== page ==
Thanks for reading our review!
– Nick Andersen & Abdiel Galindo
The Last Stand is an R-rated 2013 action film directed by South Korean Kim Jee-woon in his American directorial debut, and written by Andrew Knauer. The film stars Arnold Schwarzenegger, Forest Whitaker, Johnny Knoxville, Rodrigo Santoro and Eduardo Noriega. The film follows a small town tough sheriff and his inexperienced deputies who must stop a dangerous drug lord from escaping to Mexico. This was Arnold’s comeback after 10 years since Terminator 3 (2003) and it wouldn’t be an Arnie film without his one liners! This is a great example of a fun, feel-good, action-packed 90-minute film and I highly enjoyed it!
Continue reading #29 – The Last Stand – by Nick Andersen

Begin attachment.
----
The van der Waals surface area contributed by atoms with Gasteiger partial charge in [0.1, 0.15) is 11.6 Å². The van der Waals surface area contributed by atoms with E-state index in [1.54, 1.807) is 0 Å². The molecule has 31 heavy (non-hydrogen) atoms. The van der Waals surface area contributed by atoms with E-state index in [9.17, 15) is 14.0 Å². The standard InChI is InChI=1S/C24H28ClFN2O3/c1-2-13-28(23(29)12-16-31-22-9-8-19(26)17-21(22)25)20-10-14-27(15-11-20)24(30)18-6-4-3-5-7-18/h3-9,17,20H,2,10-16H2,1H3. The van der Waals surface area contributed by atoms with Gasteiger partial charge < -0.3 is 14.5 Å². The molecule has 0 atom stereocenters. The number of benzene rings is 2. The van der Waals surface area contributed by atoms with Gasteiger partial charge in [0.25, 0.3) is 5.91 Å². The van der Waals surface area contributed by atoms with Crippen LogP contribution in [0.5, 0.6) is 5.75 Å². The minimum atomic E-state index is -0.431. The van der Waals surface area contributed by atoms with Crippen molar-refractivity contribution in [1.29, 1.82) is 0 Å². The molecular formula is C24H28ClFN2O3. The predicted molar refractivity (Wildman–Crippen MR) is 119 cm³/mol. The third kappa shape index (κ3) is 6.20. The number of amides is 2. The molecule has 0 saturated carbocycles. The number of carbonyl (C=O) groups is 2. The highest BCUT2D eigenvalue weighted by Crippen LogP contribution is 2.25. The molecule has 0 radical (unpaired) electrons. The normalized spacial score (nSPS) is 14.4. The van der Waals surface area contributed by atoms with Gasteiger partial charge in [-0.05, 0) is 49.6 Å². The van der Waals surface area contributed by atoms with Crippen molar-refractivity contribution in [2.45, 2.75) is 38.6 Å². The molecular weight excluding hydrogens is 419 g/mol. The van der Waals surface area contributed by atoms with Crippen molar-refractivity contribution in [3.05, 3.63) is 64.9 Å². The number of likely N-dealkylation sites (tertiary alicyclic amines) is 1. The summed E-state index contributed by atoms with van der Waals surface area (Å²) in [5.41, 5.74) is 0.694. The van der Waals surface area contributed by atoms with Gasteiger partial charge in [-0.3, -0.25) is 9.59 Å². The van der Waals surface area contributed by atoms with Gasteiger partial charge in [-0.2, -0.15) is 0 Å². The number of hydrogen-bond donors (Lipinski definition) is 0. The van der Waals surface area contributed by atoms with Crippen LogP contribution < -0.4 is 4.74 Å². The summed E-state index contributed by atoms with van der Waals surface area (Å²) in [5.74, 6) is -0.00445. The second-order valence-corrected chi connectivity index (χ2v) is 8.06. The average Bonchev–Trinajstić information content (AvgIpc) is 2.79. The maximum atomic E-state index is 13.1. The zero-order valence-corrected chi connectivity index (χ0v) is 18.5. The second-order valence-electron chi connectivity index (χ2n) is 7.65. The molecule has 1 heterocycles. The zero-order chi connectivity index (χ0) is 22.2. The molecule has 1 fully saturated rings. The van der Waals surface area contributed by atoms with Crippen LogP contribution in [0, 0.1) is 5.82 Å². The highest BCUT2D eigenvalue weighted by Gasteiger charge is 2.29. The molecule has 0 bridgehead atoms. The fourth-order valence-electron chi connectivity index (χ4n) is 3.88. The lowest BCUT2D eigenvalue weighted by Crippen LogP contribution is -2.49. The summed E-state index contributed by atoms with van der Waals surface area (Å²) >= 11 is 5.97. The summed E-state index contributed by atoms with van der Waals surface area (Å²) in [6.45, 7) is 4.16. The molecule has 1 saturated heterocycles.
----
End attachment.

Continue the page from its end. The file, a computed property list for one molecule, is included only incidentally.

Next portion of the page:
The Man from U.N.C.L.E. is a 2015 action comedy spy film directed by Guy Ritchie and co-written by Lionel Wilgram and Guy Ritchie, based on the 1964 TV series of the same name, which was created by Ian Fleming, Norman Felton and Sam Rolfe. The film stars Henry Cavill, Armie Hammer, Alicia Vikander, Elizabeth Debicki and Hugh Grant. In the 60s, CIA agent Napoleon Solo and KGB agent Illya Kuryakin unite for a joint mission against a mysterious criminal organization, which works to create nuclear weapons. Thinking the entire time that it had a James Bond feel to it, I later discovered that Ian Fleming (creator of James bond) is one of the three who created the film’s original TV series. You know it’s going to be good if the director is well enough known for his selective and distinct films. Guy Ritchie is that kind of director, where you see his name and go, “Oh that guy! He’s made some interesting films!” Not so many, but the few that he did do, have all been successful and this film is no exception. A great cast, stunning cinematography and wardrobe, good action, excellent music and a subtle but brilliant sense of humor.